seven springs estate
In the coming weeks and months, much attention will be upon "Seven Springs" in upstate New York. It's one of Donald Trump's lesser-known properties, but it could be the thing that finally brings him down. Seven Springs now has the attention of both Manhattan District Attorney Cy Vance and New York Attorney General Letitia James.
Trump bought the 213-acre property back in 1995 for $7.5 million. The land features a stately 28,322 square-foot mansion built in 1919 by media magnate Eugene Meyer. The estate changed hands a few times, with some of the land given away to conservancy before the remaining property was sold to Trump, who envisioned a golf course or a housing development on it.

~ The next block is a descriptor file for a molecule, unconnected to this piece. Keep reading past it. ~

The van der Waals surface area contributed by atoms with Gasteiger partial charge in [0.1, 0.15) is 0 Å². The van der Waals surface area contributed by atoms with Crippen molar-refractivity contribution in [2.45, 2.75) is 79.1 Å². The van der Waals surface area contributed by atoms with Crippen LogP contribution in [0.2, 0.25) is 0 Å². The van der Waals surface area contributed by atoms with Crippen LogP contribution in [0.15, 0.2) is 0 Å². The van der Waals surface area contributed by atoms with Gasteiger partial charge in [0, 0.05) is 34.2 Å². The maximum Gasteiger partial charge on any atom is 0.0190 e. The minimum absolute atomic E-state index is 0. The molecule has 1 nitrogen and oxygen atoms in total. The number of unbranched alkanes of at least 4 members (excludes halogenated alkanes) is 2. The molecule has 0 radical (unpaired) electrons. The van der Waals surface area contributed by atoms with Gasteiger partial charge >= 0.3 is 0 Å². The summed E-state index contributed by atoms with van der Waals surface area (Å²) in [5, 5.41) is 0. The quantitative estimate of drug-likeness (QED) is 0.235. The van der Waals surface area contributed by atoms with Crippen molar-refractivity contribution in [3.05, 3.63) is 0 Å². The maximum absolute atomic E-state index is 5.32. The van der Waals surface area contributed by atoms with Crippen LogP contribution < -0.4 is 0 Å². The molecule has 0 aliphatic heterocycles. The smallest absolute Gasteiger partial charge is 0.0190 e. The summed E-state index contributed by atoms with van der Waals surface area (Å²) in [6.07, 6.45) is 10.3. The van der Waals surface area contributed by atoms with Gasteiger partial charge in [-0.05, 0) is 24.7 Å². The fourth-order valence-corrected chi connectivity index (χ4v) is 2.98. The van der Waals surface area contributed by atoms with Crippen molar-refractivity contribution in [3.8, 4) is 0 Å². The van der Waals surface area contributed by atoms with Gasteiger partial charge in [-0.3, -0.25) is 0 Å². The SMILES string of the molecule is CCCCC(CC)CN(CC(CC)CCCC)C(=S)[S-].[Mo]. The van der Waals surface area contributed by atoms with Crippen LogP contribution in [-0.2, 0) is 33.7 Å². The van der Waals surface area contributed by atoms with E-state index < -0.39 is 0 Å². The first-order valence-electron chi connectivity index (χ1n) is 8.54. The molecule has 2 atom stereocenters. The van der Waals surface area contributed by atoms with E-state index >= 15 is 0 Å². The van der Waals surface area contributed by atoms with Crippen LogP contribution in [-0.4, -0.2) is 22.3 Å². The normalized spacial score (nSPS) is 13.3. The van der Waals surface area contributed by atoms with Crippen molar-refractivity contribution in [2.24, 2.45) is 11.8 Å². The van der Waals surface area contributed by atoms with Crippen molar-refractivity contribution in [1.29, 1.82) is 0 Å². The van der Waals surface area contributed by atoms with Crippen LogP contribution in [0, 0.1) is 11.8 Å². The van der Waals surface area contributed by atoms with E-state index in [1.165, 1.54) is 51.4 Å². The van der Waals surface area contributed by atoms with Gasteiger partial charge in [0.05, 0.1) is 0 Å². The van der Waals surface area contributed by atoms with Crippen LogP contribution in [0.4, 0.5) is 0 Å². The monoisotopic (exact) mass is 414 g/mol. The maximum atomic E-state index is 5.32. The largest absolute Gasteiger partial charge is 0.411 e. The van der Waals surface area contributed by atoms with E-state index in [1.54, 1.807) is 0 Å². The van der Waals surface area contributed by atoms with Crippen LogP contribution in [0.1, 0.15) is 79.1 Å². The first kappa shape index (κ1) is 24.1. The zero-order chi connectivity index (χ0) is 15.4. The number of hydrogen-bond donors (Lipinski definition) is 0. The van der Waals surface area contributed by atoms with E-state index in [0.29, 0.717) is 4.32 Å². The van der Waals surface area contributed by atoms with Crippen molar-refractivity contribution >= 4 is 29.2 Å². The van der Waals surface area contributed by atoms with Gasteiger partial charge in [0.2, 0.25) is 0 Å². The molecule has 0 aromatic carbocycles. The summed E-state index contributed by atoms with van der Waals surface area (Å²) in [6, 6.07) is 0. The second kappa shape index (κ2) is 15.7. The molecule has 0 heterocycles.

Trump's plans ran into opposition and litigation from environmental and community organizations, so nothing progressed for years. Then Trump saw an opportunity to save millions on taxes by granting an easement on the property to preserve 158 acres of forest and meadowland. From this grant, he wrote off $21 million based on an assessed value of the property in 2015 of $56.5 million.
This assessment was around $36.5 million higher than the $20 million that local assessors said the property was worth. Michael Colangelo, a lawyer in the Attorney General James's office, put it succinctly at a court hearing last year: